Bloomquist sad to go, but not ready to retire
Infielder Chris Taylor was recalled from Triple-A Tacoma on Thursday in time to join the Mariners as they open a four-game series with the A’s, while veteran utility man Willie Bloomquist was designated for assignment to make room on the 25-man roster.
Bloomquist says he’s not ready to retire and hopes a spot opens for him on another Major League club that has more of an opportunity for him to contribute in the final half of the season.
“For me honestly, it’s a mixture of emotions,” Bloomquist said by phone while cleaning out his locker at Safeco Field after flying home Thursday. “I’m doing great. I’m not disappointed or mad at anyone. I’ve been around this game long enough to understand the business side. Sometimes moves have to happen. I get it.
“Obviously I’m tremendously grateful for the Mariners organization. They’re the guys that drafted me and brought me back. I grew up here. I was a Mariners fan and I’ll always be a Mariners fan. To be able to play in the big leagues for 7 ½ years in Seattle, who can say that? It’s been awesome. I’ve loved every minute of it.”
That said, Bloomquist doesn’t want his career to end on a season where he’s hit just .159 with one double and four RBIs in 69 at-bats over 35 games.
“I hate leaving Seattle because I love Seattle,” he said. “But I’m not going out like this. That’s not going to happen. I’ve worked too hard and I cartainly hope to get another shot.”
Bloomquist, 37, missed the last month of 2014 after microfracture knee surgery, but worked hard over the winter to be ready for the start of Spring Training and says health is not an issue.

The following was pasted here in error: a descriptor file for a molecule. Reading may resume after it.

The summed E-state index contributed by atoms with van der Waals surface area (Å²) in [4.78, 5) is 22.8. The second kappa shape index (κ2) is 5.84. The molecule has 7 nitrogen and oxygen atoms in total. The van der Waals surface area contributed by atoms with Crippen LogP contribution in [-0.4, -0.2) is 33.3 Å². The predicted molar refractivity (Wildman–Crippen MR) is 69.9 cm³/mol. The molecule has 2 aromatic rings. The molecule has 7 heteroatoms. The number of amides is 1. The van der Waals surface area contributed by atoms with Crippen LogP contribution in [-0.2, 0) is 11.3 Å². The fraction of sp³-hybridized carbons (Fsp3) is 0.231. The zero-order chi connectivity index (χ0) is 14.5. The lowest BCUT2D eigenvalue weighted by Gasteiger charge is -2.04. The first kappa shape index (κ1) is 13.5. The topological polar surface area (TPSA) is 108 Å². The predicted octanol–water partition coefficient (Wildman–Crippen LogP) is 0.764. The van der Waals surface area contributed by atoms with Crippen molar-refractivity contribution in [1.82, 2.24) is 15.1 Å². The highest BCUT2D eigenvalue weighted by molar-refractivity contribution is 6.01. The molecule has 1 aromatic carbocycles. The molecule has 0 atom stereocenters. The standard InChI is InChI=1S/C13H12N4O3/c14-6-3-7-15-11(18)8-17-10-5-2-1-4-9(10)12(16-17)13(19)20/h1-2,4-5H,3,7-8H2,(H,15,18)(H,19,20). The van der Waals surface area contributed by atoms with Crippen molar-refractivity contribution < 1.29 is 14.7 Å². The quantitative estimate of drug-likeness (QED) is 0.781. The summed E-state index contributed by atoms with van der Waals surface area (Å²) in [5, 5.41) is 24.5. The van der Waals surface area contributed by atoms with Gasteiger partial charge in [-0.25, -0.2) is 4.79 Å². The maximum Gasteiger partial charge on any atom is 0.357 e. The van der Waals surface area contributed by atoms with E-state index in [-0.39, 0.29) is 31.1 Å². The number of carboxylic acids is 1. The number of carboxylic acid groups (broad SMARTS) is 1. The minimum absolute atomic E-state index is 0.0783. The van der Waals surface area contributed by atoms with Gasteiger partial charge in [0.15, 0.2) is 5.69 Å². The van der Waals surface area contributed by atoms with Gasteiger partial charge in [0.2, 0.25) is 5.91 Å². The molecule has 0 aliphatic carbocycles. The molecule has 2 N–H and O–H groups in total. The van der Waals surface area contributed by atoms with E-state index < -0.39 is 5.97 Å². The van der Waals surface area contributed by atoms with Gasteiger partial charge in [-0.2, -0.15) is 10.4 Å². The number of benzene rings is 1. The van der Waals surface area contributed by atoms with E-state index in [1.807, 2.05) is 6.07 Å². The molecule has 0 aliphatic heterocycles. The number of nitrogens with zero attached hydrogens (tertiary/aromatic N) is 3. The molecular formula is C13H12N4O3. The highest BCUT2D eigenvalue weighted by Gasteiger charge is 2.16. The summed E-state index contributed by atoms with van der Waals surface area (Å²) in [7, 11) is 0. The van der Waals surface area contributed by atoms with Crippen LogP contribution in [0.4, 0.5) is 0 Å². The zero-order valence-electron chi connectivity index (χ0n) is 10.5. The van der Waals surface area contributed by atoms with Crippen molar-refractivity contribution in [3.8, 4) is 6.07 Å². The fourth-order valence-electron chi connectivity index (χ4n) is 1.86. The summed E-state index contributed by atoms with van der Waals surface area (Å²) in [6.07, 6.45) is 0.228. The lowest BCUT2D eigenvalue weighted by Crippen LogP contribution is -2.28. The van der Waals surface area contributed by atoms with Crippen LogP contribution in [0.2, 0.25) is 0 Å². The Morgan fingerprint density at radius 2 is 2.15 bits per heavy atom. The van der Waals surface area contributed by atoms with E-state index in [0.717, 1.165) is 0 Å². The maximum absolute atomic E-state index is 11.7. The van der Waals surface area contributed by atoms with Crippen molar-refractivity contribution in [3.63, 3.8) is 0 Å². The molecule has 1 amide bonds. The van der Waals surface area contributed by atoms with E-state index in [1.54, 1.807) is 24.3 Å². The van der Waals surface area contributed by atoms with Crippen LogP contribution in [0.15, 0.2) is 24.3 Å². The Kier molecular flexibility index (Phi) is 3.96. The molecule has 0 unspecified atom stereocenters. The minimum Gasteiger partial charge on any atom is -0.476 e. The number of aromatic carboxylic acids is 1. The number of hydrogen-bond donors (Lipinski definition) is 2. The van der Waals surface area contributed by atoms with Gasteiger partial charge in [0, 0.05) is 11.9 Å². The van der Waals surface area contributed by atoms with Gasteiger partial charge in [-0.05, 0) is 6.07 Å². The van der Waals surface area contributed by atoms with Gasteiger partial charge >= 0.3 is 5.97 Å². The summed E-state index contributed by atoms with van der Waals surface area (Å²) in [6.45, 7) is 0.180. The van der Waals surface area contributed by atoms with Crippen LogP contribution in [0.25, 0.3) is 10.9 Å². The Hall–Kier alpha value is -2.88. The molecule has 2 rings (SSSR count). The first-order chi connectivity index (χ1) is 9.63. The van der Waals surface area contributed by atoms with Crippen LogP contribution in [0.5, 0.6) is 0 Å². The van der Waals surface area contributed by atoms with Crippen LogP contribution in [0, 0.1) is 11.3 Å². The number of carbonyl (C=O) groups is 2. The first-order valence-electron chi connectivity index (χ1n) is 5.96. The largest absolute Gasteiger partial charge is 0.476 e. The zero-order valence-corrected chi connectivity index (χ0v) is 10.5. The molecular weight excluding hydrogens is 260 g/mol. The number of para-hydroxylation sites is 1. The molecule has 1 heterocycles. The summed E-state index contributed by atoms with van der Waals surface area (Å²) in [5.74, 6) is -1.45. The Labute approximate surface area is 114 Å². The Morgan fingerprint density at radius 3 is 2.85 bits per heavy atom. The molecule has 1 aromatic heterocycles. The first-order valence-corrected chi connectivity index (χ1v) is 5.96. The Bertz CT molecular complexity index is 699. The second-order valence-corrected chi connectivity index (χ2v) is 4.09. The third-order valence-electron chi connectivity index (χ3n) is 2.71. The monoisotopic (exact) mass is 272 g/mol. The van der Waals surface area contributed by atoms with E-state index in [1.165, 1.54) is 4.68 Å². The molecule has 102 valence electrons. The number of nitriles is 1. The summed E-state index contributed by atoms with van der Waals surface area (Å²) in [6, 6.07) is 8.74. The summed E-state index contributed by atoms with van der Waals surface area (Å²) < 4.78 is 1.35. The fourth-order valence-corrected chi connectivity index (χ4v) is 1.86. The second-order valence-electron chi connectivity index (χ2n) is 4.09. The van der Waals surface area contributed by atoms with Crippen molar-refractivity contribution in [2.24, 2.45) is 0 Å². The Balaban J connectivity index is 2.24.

“I was expecting big things not only from myself, but my team as well,” Bloomquist said. “So to have this happen, it stinks. It’s not fun. I’m hoping there’s another opportunity that will be better than this situation that I’m personally in right now.
“I love to compete. I understand my role, I get all that. But for me to sit and watch and not do what I think I’m capable of doing and have proved I’m capable of doing has been very frustrating. I know I’m hitting .160, but I’m not going to judge myself on 60 at-bats. I know I’m better than that.”
Bloomquist said he’s loved playing for manager Lloyd McClendon, who he calls one of his favorite managers ever. But he wants to play and acknowledged the situation in Seattle – with Robinson Cano at second, Kyle Seager at third, youngsters like Taylor and Brad Miller at short and a big group of outfielders – didn’t leave him much of a spot.
“I still have an extreme fuel and fire in my life,” Bloomquist said. “I’m looking forward to getting to a team that sees a value in me. I know my numbers are awful. They’re downright atrocious. But I also know what I’m capable of doing and hopefully the phone will ring and I’ll get an opportunity.”
Taylor, 24, is rejoining the Mariners for the second time this season. He played 20 games at shortstop earlier this year but put up just a .159/.221/.206 line and was optioned back to Tacoma.
Taylor hit .287 in 47 games with the Mariners as a rookie in 2014 and is regarded as a strong defender. He batted .289 with nine doubles, four triples, two home runs and 16 RBIs in 48 games for Tacoma this year.
Bloomquist is a career .269 hitter in 1,055 Major League games. He signed back with Seattle on a two-year, $5.8 million deal last year and hit .278 in 47 games in 2014 before missing the final month.